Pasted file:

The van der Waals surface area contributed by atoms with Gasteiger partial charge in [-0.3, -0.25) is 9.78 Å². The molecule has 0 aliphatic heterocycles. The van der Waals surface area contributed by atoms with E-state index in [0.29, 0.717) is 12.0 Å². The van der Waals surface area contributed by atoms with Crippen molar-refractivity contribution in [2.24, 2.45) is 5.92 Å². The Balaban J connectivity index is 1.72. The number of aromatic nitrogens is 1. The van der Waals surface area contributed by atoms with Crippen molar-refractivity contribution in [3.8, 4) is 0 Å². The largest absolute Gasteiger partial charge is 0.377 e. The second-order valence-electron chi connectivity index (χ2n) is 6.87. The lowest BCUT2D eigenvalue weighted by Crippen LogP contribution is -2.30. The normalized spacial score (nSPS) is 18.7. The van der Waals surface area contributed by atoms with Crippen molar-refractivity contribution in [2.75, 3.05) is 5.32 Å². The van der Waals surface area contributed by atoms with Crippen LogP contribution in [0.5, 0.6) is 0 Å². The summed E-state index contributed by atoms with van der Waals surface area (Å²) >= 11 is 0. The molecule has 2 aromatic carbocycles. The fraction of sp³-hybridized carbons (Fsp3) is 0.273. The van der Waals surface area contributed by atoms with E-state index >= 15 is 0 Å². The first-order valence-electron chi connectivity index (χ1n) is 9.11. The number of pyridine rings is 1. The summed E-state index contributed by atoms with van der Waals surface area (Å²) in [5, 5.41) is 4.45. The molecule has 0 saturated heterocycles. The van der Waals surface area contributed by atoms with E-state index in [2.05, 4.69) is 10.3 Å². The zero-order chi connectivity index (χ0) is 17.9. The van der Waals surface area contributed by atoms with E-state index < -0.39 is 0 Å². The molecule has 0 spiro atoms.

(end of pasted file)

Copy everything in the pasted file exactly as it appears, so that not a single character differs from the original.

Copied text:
The van der Waals surface area contributed by atoms with Gasteiger partial charge in [-0.3, -0.25) is 9.78 Å². The molecule has 0 aliphatic heterocycles. The van der Waals surface area contributed by atoms with E-state index in [0.29, 0.717) is 12.0 Å². The van der Waals surface area contributed by atoms with Crippen molar-refractivity contribution in [2.24, 2.45) is 5.92 Å². The Balaban J connectivity index is 1.72. The number of aromatic nitrogens is 1. The van der Waals surface area contributed by atoms with Crippen molar-refractivity contribution in [3.8, 4) is 0 Å². The largest absolute Gasteiger partial charge is 0.377 e. The second-order valence-electron chi connectivity index (χ2n) is 6.87. The lowest BCUT2D eigenvalue weighted by Crippen LogP contribution is -2.30. The normalized spacial score (nSPS) is 18.7. The van der Waals surface area contributed by atoms with Crippen molar-refractivity contribution in [2.75, 3.05) is 5.32 Å². The van der Waals surface area contributed by atoms with Crippen LogP contribution in [0.5, 0.6) is 0 Å². The summed E-state index contributed by atoms with van der Waals surface area (Å²) >= 11 is 0. The molecule has 2 aromatic carbocycles. The fraction of sp³-hybridized carbons (Fsp3) is 0.273. The van der Waals surface area contributed by atoms with E-state index >= 15 is 0 Å². The first-order valence-electron chi connectivity index (χ1n) is 9.11. The number of pyridine rings is 1. The summed E-state index contributed by atoms with van der Waals surface area (Å²) in [5, 5.41) is 4.45. The molecule has 0 saturated heterocycles. The van der Waals surface area contributed by atoms with E-state index in [2.05, 4.69) is 10.3 Å². The zero-order chi connectivity index (χ0) is 17.9. The van der Waals surface area contributed by atoms with E-state index < -0.39 is 0 Å². The molecule has 0 spiro atoms.